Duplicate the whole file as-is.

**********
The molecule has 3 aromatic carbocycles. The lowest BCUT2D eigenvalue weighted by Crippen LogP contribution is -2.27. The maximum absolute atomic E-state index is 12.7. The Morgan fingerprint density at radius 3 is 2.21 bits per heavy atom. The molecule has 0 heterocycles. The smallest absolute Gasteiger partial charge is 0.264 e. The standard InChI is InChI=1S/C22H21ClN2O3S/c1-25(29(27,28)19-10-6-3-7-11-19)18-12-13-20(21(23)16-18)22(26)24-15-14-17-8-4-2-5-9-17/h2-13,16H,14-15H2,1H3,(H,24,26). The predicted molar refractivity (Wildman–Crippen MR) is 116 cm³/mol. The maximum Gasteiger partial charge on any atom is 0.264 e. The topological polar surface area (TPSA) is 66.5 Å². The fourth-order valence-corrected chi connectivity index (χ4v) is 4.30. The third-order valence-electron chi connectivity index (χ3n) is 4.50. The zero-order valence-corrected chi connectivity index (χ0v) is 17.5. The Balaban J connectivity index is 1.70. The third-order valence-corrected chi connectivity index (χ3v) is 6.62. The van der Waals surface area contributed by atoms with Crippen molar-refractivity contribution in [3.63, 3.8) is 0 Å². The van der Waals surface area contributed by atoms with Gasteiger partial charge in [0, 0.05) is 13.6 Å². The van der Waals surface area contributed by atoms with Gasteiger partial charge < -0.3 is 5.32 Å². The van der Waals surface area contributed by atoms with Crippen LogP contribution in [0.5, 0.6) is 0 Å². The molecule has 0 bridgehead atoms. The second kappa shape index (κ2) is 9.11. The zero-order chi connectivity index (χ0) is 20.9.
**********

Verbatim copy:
The molecule has 3 aromatic carbocycles. The lowest BCUT2D eigenvalue weighted by Crippen LogP contribution is -2.27. The maximum absolute atomic E-state index is 12.7. The Morgan fingerprint density at radius 3 is 2.21 bits per heavy atom. The molecule has 0 heterocycles. The smallest absolute Gasteiger partial charge is 0.264 e. The standard InChI is InChI=1S/C22H21ClN2O3S/c1-25(29(27,28)19-10-6-3-7-11-19)18-12-13-20(21(23)16-18)22(26)24-15-14-17-8-4-2-5-9-17/h2-13,16H,14-15H2,1H3,(H,24,26). The predicted molar refractivity (Wildman–Crippen MR) is 116 cm³/mol. The maximum Gasteiger partial charge on any atom is 0.264 e. The topological polar surface area (TPSA) is 66.5 Å². The fourth-order valence-corrected chi connectivity index (χ4v) is 4.30. The third-order valence-electron chi connectivity index (χ3n) is 4.50. The zero-order valence-corrected chi connectivity index (χ0v) is 17.5. The Balaban J connectivity index is 1.70. The third-order valence-corrected chi connectivity index (χ3v) is 6.62. The van der Waals surface area contributed by atoms with Crippen molar-refractivity contribution in [3.63, 3.8) is 0 Å². The van der Waals surface area contributed by atoms with Gasteiger partial charge in [0, 0.05) is 13.6 Å². The van der Waals surface area contributed by atoms with Gasteiger partial charge < -0.3 is 5.32 Å². The van der Waals surface area contributed by atoms with Crippen LogP contribution in [0.5, 0.6) is 0 Å². The molecule has 0 bridgehead atoms. The second kappa shape index (κ2) is 9.11. The zero-order chi connectivity index (χ0) is 20.9.